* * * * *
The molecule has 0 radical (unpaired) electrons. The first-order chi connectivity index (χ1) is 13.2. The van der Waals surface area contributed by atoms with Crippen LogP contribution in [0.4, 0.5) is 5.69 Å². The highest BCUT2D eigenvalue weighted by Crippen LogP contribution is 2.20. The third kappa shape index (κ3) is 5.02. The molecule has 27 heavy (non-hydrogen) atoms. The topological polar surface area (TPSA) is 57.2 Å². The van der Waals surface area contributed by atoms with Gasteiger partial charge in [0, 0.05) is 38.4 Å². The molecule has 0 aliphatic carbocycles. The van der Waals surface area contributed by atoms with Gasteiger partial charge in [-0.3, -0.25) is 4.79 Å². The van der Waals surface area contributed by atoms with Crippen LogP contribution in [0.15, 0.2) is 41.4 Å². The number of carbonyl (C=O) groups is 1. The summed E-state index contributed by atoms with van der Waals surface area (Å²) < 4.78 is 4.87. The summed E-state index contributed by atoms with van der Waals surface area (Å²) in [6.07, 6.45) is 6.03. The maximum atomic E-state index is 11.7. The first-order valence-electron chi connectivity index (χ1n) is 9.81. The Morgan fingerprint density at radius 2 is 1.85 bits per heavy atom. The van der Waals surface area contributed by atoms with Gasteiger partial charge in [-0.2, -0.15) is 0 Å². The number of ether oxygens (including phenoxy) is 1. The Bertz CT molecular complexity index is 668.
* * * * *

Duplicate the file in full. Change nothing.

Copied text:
The molecule has 0 radical (unpaired) electrons. The first-order chi connectivity index (χ1) is 13.2. The van der Waals surface area contributed by atoms with Crippen LogP contribution in [0.4, 0.5) is 5.69 Å². The highest BCUT2D eigenvalue weighted by Crippen LogP contribution is 2.20. The third kappa shape index (κ3) is 5.02. The molecule has 27 heavy (non-hydrogen) atoms. The topological polar surface area (TPSA) is 57.2 Å². The van der Waals surface area contributed by atoms with Gasteiger partial charge in [0, 0.05) is 38.4 Å². The molecule has 0 aliphatic carbocycles. The van der Waals surface area contributed by atoms with Gasteiger partial charge in [-0.3, -0.25) is 4.79 Å². The van der Waals surface area contributed by atoms with Crippen LogP contribution in [0.15, 0.2) is 41.4 Å². The number of carbonyl (C=O) groups is 1. The summed E-state index contributed by atoms with van der Waals surface area (Å²) < 4.78 is 4.87. The summed E-state index contributed by atoms with van der Waals surface area (Å²) in [6.07, 6.45) is 6.03. The maximum atomic E-state index is 11.7. The first-order valence-electron chi connectivity index (χ1n) is 9.81. The Morgan fingerprint density at radius 2 is 1.85 bits per heavy atom. The van der Waals surface area contributed by atoms with Gasteiger partial charge in [-0.2, -0.15) is 0 Å². The number of ether oxygens (including phenoxy) is 1. The Bertz CT molecular complexity index is 668.